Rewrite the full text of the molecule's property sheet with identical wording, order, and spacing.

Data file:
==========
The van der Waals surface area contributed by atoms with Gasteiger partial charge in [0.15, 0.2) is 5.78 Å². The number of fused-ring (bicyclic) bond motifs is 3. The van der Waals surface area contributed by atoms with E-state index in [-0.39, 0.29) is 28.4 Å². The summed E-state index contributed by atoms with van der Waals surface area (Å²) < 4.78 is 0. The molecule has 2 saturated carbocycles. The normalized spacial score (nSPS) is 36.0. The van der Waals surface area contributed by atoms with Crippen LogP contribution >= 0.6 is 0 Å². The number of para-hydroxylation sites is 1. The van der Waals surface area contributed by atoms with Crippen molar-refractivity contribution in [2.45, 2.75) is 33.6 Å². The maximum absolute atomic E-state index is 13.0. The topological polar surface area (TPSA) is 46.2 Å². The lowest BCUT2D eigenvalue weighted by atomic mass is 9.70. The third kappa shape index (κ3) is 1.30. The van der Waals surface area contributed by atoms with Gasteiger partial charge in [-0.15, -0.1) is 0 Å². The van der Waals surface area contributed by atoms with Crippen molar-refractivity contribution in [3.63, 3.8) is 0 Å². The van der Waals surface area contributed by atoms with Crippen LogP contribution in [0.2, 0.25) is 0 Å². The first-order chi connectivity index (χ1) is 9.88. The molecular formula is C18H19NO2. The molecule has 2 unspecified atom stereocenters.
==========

The van der Waals surface area contributed by atoms with Gasteiger partial charge in [0.15, 0.2) is 5.78 Å². The number of fused-ring (bicyclic) bond motifs is 3. The van der Waals surface area contributed by atoms with E-state index in [-0.39, 0.29) is 28.4 Å². The summed E-state index contributed by atoms with van der Waals surface area (Å²) < 4.78 is 0. The molecule has 2 saturated carbocycles. The normalized spacial score (nSPS) is 36.0. The van der Waals surface area contributed by atoms with Crippen LogP contribution >= 0.6 is 0 Å². The number of para-hydroxylation sites is 1. The van der Waals surface area contributed by atoms with Crippen molar-refractivity contribution in [2.45, 2.75) is 33.6 Å². The maximum absolute atomic E-state index is 13.0. The topological polar surface area (TPSA) is 46.2 Å². The lowest BCUT2D eigenvalue weighted by atomic mass is 9.70. The third kappa shape index (κ3) is 1.30. The van der Waals surface area contributed by atoms with Gasteiger partial charge in [-0.15, -0.1) is 0 Å². The van der Waals surface area contributed by atoms with Crippen molar-refractivity contribution in [3.63, 3.8) is 0 Å². The van der Waals surface area contributed by atoms with Crippen LogP contribution in [0.2, 0.25) is 0 Å². The first-order chi connectivity index (χ1) is 9.88. The molecular formula is C18H19NO2. The molecule has 2 unspecified atom stereocenters.